Penelusuran Referensi Pangan dan Gizi
Infants and young children are needed nutrient very high because of the rapid rate of growth and development during the first two years of life. Breast milk can make a substantial contribution to the total nutrient intake of children between 6 and 24 months of age, particularly for protein and many of the vitamins. However, breast milk is relatively low in several minerals such as iron and zinc, even after accounting for bioavailability. At 9-11 months of age, for example, the proportion of the Recommended Nutrient Intake that needs to be supplied by complementary foods is 97% for iron, 86% for zinc, 81% for phosphorus, 76% for magnesium, 73% for sodium and 72% for calcium (Dewey, 2001).
Fat is important in the diets of infants and young children because it provides essential fatty acids, facilitates absorption of fat soluble vitamins, and enhances dietary energy density and sensory qualities. Breast milk is generally a more abundant source of fat than most complementary foods. Thus, total fat intake usually decreases with age as the contribution of breast milk to total dietary energy declines. Although there is debate about the optimal amount of fat in the diets of infants and young children, the range of 30-45% of total energy has been suggested (Dewey and Brown, 2002; Bier et al., 1999). For infants in developing countries consuming an average amount of breast milk with a normal fat concentration (38 g/L), for example, the needed percentage of energy from fat in complementary foods is 0-34% at 6-8 months, 5-38% at 9-11 months, and 17-42% at 12-23 months.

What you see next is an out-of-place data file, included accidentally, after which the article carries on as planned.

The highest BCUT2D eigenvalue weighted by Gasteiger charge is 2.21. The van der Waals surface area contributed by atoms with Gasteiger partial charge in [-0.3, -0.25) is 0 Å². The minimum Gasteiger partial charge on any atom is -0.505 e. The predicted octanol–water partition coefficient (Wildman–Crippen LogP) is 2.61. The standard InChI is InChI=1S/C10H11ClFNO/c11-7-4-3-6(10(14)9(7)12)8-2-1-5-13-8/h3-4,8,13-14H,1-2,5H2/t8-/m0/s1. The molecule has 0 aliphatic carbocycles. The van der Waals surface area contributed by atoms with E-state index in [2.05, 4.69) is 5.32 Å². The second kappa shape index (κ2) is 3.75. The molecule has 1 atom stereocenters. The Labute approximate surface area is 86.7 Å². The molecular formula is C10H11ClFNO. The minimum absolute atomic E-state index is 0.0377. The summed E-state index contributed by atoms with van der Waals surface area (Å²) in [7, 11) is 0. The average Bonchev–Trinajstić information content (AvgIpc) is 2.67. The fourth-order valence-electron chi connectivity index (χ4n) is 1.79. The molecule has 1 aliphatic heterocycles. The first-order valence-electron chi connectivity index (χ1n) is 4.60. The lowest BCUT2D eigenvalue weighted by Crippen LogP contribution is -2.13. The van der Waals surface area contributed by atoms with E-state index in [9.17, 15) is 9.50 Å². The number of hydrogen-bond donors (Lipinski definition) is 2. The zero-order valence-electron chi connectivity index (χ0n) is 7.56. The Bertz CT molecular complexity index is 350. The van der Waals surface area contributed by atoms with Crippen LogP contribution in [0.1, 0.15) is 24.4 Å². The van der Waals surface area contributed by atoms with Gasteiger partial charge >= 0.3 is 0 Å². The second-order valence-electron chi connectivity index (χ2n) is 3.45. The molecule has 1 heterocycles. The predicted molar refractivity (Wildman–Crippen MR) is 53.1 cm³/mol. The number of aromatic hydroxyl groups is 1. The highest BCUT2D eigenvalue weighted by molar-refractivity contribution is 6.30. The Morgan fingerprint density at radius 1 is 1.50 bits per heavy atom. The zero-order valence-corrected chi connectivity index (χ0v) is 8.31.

Tea and coffee contain compounds that can interfere with iron absorption (Allen and Ahluwalia, 1997), and thus are not recommended for young children. Sugary drinks, such as soda, and several snacks should be avoided because they contribute little other than energy, and thereby decrease the child’s appetite for more nutritious foods (Skinner et al., 1999).